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Adolphe Adam



The Son of a piano professor at the Paris Conservatoire, Adolphe-Charles Adam was born in 1803. Despite opposition from his father, he eventually entered the Conservatoire, studying Organ and Harmonium under Benoist and later under Boieldieu, and composition under Reicha. He showed quite considerable talent as a composer and by the age of 20 was writing songs for the Parisien vaudeville houses. Two years later, he won the second Prix de Rome. Primarily a composer of operas in the same vein as Rossini and Hérold, many of his works were written to pay off debts brought about by the closure of his theatre, Opéra-National during the revolution of 1848. He had opened the theatre in late 1847 after a quarrel with the director of the Opéra Comique led to a vow from the director never to perform a work by Adam again.

Adam's first solo ballet composition was Faust, written in 1833 for choreographer André Deshayes at the King's Theatre in London. One of his greatest successes followed in September 1834, when the one-act opera Le chalet was presented. Adam's first work for the Opéra Comique in Paris was a ballet, La Fille du Danube in 1836. Of his 14 ballet scores, the most famous are Le Corsaire and Giselle. Giselle was written in only three weeks and premiered at the Paris Opéra on 28 June 1841. Carlotta Grisi danced the title role. The ballet was an great success and over the next few years was staged in America and throughout Europe.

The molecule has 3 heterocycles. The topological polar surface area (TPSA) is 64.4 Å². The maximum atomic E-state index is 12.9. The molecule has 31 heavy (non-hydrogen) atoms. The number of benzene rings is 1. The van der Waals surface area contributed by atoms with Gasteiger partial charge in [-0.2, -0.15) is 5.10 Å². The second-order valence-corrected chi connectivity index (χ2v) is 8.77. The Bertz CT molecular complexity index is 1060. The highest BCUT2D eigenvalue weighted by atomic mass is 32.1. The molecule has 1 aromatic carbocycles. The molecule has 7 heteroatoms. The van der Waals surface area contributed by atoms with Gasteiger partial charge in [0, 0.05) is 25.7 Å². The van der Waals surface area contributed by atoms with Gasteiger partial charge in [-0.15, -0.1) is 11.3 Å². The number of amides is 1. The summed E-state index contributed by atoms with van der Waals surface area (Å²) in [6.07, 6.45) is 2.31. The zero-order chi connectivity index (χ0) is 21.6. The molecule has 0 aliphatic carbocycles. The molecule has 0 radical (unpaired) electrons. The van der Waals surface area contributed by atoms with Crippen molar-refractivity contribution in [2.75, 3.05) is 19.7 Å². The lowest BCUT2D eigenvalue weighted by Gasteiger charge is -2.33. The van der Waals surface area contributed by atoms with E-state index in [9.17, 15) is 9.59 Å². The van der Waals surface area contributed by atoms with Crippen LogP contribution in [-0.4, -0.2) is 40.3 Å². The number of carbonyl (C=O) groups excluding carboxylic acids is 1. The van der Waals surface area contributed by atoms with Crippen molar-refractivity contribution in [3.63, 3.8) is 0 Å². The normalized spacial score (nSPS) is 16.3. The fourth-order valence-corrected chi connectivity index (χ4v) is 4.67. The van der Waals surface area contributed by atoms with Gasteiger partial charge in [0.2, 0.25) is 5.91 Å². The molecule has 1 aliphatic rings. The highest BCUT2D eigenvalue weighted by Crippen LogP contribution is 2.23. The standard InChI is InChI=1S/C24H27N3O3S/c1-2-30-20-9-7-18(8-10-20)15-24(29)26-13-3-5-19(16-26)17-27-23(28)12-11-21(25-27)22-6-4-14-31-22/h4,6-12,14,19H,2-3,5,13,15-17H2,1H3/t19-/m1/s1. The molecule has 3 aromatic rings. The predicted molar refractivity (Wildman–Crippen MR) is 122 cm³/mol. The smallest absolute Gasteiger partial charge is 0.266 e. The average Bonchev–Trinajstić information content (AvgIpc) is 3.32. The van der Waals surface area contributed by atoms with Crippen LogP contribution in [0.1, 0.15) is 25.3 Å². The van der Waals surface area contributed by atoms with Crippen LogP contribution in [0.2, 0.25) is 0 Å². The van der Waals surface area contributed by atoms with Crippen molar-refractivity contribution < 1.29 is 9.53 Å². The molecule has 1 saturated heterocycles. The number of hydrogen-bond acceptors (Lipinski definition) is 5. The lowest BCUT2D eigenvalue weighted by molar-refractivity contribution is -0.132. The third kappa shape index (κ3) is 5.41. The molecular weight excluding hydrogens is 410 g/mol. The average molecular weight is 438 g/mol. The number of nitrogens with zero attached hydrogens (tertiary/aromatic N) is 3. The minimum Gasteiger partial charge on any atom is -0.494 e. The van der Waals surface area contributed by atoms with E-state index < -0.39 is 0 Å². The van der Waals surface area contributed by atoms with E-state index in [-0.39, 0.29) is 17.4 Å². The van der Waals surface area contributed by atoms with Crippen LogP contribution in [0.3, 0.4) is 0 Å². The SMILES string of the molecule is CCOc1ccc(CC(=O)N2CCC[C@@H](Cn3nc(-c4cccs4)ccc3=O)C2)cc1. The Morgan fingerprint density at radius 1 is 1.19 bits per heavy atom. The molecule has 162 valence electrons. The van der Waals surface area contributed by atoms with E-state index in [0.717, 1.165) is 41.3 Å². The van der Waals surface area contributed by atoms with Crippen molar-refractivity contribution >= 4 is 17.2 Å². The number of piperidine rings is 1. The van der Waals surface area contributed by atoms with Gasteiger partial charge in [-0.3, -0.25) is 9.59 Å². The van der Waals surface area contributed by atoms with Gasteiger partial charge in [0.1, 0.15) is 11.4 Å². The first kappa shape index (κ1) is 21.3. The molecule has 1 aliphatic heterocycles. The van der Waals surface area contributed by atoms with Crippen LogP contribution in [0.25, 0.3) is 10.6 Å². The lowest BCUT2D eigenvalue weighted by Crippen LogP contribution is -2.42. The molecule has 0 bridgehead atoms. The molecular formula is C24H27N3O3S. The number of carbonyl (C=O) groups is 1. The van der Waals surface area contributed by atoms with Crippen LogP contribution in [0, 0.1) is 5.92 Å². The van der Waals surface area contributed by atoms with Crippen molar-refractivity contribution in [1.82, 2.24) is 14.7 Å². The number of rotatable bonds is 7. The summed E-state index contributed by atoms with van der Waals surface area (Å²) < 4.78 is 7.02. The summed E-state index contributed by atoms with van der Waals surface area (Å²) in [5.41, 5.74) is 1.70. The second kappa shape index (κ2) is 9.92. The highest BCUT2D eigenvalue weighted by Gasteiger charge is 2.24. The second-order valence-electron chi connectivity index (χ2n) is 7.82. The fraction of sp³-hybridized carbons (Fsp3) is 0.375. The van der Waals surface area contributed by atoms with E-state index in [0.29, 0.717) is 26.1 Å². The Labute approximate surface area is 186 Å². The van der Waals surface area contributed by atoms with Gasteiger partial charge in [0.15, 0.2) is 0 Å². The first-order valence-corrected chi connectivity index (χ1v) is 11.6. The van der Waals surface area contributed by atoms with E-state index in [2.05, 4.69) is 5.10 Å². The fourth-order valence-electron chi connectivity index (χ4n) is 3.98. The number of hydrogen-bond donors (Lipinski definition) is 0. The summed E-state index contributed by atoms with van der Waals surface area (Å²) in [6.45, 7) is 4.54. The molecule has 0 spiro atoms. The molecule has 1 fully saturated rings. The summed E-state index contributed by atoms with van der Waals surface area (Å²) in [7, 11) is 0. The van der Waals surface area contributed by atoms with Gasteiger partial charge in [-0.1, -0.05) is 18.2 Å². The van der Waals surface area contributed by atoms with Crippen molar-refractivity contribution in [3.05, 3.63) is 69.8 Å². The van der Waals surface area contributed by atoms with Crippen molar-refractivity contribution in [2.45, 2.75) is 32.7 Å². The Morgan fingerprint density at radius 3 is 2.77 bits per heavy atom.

In 1849, Adam became a professor at the Paris Conservatoire, a position he held until his death in May 1856, two months after the premiere of Le Corsaire.
Kin.

Tzu-Chao Chou; photo: Bill Cooper

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